RESULTS: Net patient time costs during the initial phase of care ranged from $271 (95% confidence interval [CI] = $213 to $329) and $842 (95% CI = $806 to $878) for melanoma of the skin and prostate cancer, respectively, to $5348 (95% CI = $4978 to $5718) and $5605 (95% CI = $5273 to $5937) for gastric and ovarian cancers, respectively. Net patient time costs for care during the last year of life ranged from $1509 (95% CI = $1343 to $1675) for melanoma of the skin to $7799 (95% CI = $7433 to $8165), $7435 (95% CI = $7207 to $7663), and $7388 (95% CI = $7018 to $7758) for gastric, lung, and ovarian cancers, respectively. In 2005, patient time costs for the initial phase of care were $2.3 billion.
CONCLUSIONS: Patient time costs for cancer care in the United States are substantial and vary by tumor site and phase of care, likely reflecting differences in stage at diagnosis and availability and intensity of treatment.
CONTEXT AND CAVEATS
Most estimates for costs of cancer care are based on costs of medical treatments. The costs associated with patient time spent travelling to and from care, waiting for, and receiving care are rarely reported.
Estimates of medical service use in US cancer patients and similar non-cancer patients aged 65 years and older based on Medicare claims data were combined with service-specific time estimates from national surveys and an hourly value of time.
Patient time costs vary widely by cancer type and phase of care. From the estimated number of patients diagnosed with cancer in 2005 in the US, the estimated patient time cost during the first year of treatment for all 11 types of cancer examined was $2.3 billion.
Costs of time associated with medical care for cancer patients are substantial. Differences observed among cancer type and phase of care are likely due to differences in stage at diagnosis and availability and intensity of treatment.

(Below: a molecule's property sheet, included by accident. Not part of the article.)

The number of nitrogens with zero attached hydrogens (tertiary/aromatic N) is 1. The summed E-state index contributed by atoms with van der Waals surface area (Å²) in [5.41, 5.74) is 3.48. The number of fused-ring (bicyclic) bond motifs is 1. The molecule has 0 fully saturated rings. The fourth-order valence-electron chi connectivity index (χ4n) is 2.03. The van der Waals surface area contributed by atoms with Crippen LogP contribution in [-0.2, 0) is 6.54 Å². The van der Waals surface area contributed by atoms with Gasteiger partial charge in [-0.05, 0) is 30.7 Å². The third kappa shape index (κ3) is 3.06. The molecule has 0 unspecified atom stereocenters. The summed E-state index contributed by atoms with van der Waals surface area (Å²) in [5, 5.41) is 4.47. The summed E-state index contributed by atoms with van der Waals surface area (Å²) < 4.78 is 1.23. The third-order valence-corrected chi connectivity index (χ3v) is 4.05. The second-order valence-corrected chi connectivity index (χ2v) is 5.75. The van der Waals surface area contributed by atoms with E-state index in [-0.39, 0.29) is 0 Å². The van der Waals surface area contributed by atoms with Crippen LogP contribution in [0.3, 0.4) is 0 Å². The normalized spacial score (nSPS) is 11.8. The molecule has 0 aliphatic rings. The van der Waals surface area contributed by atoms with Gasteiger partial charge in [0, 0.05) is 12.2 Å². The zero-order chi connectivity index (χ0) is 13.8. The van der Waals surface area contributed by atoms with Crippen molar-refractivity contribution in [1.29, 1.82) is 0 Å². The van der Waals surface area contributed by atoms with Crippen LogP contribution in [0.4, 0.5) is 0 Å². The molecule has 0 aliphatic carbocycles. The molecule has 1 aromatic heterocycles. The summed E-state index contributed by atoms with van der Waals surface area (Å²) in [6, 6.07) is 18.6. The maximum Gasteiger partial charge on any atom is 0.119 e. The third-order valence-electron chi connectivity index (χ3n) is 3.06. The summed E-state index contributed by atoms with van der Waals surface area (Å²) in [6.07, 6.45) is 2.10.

The authors used data from Medicare claims and national surveys to calculate time estimates rather than direct measurement for most services. Although Medicare claims accurately record types of treatment received and duration of hospitalization, they do not provide hourly estimates of treatment duration or travel and waiting time. Survey data based on national averages may underestimate time spent by cancer patients travelling, waiting, and receiving care.
And, in the first 12 months following a diagnosis, gastric and ovarian cancers had the highest average hospitalization time (21.1 and 20.8 days respectively). The shortest times were for patients with melanoma, prostate and breast cancer (2.2, 3.8 and 4.0 days respectively).
Applying the median wage rate to the time spent in the first 12 months following diagnosis, the net patient time cost from 271 dollars for melanoma to over 5,000 dollars for gastric and ovarian cancers.
The researchers also found that the earlier a cancer was diagnosed, the less treatment required and the lower the patient time cost.
Talking about the national burden, the NCI researchers said that in 2005 "the estimated cost for the initial phase of care alone was approximately $2.3 billion".
The NCI team hope that when added to the direct and indirect costs of medical care and drugs these figures will help policy makers understand more clearly the nature of the cancer care burden in the country.
At first glance, using a monetary basis as a way to compare the costs to the patient of having one as opposed to another type of cancer, or not having cancer at all but some other disease seems a pointless academic exercise - what about the enormous emotional cost?
The researchers acknowledge this and point to the fact that with this kind of measure it is possible to compare, for the first time from the patients' perspective, the "burden" that different treatments represent, the differences between phases of care, between early and late diagnosis, and the availability and intensity of treatment.